J-Pop 101: The 2013 J-Pop Summit Festival This Weekend
Kyary Pamyu Pamyu, J-Pop Summit 2013's musical headliner and special honored guest
San Francisco, meet Harajuku. This weekend Japan will take over San Francisco for a fifth year with the 2013 J-Pop Summit Festival, a street fair celebration of Japanese popular culture organized by Japanese expats Manami Iiboshi and Mika Anami.
When they're not putting on a 60,000-strong cultural diaspora, Iiboshi and Anami manage New People, a hip cultural warehouse in the heart of Japantown that sells Japan's hottest fashion labels and films across three glossy floors. Last Thursday we arrived wide-eyed at New People for a J-Pop lesson from Iiboshi and Anami, and left with the scoop on pocky-eating contests, crazy "Harajuku Kawaii" trends, and why the J-Pop Summit still doesn't exist yet, contrary to popular belief.
San Francisco Weekly: What's the concept behind New People?
Iiboshi: This [indicates Anami] is a good example.
Anami: I'm New People. She [Iiboshi] always calls me that. My mother's from here, my dad's from there [Japan]. I grew up there, but I was born in Pakistan. But yeah, the concept is, we bring Japanese pop culture here, but it's kind of borderless. We're not repackaging Japanese pop culture for the bay, we just bring it here and watch what happens.
Iiboshi: For example, Crown & Crumpet is a local café that started out in Ghirardelli Square and moved here earlier this year. It's a British style café, but the owner, Amy, is obsessed with Japanese culture and was influenced by a teahouse she visited in Japan. So it's really a multi-cultural thing. We decided to call these people with sensitivity to understanding foreign culture New People.
Anami: The building itself is different levels of pop culture in Japan: film, fashion, art. When we were opening this building in August of 2009 we were like, "let's turn this into an opening of pop culture in Japan." That's how it started, a wild imagination that came true. I think we're the only building like this in the U.S.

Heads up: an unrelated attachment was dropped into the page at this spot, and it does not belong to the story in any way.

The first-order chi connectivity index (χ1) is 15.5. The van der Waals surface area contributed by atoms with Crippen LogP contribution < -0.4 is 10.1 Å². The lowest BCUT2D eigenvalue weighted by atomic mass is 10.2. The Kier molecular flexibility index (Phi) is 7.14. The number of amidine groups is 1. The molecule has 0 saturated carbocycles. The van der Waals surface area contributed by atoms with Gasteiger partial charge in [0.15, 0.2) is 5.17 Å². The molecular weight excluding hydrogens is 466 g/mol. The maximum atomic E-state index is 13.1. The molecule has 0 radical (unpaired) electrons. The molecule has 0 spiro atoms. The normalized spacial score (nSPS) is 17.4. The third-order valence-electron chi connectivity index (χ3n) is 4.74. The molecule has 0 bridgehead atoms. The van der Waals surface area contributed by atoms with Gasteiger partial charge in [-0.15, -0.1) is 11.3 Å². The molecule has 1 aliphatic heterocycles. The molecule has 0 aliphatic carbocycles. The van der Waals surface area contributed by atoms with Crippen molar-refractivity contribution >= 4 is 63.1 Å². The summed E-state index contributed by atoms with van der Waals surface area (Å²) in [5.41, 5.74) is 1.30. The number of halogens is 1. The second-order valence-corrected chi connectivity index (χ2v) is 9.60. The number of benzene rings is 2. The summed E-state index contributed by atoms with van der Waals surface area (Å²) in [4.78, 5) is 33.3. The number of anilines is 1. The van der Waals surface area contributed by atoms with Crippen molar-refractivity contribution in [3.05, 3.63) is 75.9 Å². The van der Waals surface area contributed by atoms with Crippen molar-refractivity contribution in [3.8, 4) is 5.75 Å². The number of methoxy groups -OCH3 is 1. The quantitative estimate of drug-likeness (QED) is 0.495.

SFW: What do you love about Japanese popular culture - JPop?
Iiboshi: I love the speed -- of changing things -- in Japanese culture. Nothing stays. People are almost obsessed with changing things. Every time I go back to Tokyo I see whole new catalog, whole new selection of products like drinks, snacks or whatever. It's not always a good thing, but, yeah.
Anami: Yeah, forever morphing. Tokyo especially is so entertaining. It's like T.V. Growing up in Japan we had this one-way wave of American pop culture. But in Japan there's such organic, original stuff happening. I think people in the Bay Area can enjoy that as well. We stand in the middle so we can see both sides, and I think that's why you're doing this work.
Contestants from last year's Lolita fashion show take a snack break.
SFW: Tell me about the summit event this weekend.
Iiboshi: The summit has gotten bigger every year by about 10,000 people. There were about 60,000 last year from all over the country. We don't have official numbers because it's an open street fair, but the SFPD gives us an estimate every year.